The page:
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Got a question

  1. Aug 18, 2003 #1
    I'm not the brightest bulb in the pack so please bear with me. I have a problem with the whole E=mc2 equation. The fact that time is included with the measurement is beyond me. Time is a measurement itself so how can it be considered a physical property? Time is a measurement of a cycle or distance, but since our minds are capable of remembering the past, sensing the present and predicting(not like a psychic) the future we seem to be stuck refering to it as if it where a physical thing. I guess what I'm saying is I really don't understand how the frizzy haired guy came up with it? Besides, the whole one clock showing a different time than another when in motion would seem to be physical property of the increase in mass as it approaches the speed of light not time dialation.What am I missing here?
     
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  3. Aug 18, 2003 #2

    Integral

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    To physics something that is measurable IS a physical property, I am not sure what you mean.

    this is a very common thread topic, look thorough this forum and Theoretical Physics. You will find a lot of info concering your questions.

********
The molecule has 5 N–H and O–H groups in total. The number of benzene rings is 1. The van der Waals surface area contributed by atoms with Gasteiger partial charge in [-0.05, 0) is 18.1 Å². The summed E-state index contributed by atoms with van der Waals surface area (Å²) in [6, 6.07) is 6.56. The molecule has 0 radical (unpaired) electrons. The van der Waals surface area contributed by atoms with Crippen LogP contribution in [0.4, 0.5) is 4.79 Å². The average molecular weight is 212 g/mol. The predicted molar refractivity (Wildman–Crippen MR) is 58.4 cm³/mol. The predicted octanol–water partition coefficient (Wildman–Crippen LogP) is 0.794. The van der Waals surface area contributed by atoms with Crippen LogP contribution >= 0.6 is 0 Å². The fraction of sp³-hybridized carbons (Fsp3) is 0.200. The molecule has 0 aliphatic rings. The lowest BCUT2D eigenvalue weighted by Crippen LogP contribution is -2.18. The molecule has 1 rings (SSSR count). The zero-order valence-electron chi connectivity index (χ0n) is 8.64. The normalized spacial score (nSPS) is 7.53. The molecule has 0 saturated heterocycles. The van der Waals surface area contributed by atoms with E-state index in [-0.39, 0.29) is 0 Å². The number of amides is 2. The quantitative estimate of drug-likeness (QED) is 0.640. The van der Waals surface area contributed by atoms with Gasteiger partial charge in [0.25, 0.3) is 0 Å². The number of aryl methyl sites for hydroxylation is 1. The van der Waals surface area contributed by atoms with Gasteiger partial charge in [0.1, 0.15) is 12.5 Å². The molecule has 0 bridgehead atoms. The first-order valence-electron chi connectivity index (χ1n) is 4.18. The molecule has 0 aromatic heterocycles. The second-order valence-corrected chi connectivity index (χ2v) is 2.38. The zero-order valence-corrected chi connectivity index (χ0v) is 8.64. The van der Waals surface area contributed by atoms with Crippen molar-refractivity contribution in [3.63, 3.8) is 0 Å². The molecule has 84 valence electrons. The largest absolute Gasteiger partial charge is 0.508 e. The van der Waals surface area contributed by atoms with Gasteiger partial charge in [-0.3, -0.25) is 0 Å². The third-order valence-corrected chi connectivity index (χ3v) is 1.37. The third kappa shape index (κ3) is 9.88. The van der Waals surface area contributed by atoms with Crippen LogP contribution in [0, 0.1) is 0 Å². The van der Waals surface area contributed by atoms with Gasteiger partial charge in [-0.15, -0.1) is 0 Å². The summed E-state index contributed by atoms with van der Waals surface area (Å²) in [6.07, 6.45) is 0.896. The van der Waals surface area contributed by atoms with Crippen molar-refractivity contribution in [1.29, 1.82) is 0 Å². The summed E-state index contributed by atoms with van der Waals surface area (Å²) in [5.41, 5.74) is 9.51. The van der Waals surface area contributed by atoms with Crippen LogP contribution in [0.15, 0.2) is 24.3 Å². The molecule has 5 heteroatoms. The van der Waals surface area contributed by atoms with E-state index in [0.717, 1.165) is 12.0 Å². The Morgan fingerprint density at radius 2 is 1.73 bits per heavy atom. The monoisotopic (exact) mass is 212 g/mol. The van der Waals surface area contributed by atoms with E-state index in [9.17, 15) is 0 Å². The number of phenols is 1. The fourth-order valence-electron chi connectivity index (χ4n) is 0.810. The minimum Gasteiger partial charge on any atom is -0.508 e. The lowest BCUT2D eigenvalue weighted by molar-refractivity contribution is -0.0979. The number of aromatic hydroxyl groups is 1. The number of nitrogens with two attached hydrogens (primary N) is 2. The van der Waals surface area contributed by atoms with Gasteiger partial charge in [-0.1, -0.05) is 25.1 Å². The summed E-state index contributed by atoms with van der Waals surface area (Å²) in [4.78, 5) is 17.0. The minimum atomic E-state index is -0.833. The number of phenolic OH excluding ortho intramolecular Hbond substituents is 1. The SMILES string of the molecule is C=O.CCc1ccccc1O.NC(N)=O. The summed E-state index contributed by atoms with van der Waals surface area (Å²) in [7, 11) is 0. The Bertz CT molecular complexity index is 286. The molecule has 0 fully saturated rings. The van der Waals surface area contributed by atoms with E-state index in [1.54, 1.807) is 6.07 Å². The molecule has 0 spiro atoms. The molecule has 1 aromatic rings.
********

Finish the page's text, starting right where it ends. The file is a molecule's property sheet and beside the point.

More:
4. Aug 19, 2003 #3
    Okay.....

    I guess I wasn't very clear on what I said. Time is a measurement of a cycle(life, planitary rotation, whatever)so it isn't a phsyical property. It seems to be a little difficult to get your brain around it but after alot of thought I still come back to the idea that time is just that, a idea or concept. It is used to allow people to differentiate between what they have done, are doing and what they plan to do. Do I seem to make any sense? I guess it's like my theroy that nothing is what it is untill it becomes what it is. Weird thinking hunh?!!!:smile:
     
  5. Aug 19, 2003 #4

    Integral

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    Re: Okay.....

    Time, in Physics, is like a counter. It is one of the things that must change when an object moves from point A to point B. Einstein tied time and space together, showing that they are different manifestaions of the same thing. We call it space-time.

    Generally speaking if something changes time has passed. For any given problem we are free to specify any point in time as zero. That is, we start our time counter at our convience, generally for computational ease.
     
  6. Aug 19, 2003 #5
    Naw, not true- not for that specific equation. E is just the total internal energy of anything regardless of time. m is really dependant on the velocity of m-naught (the mass at zero velocity - rest mass, the mass you weight on a scale), c is constant. so if you have 1 kilogram of stuff and turn it into energy, for example, by combining it with anti-particles, you recieve 9x1016 Joules of energy (1 kg)*(3x108)2)=9x1016
     
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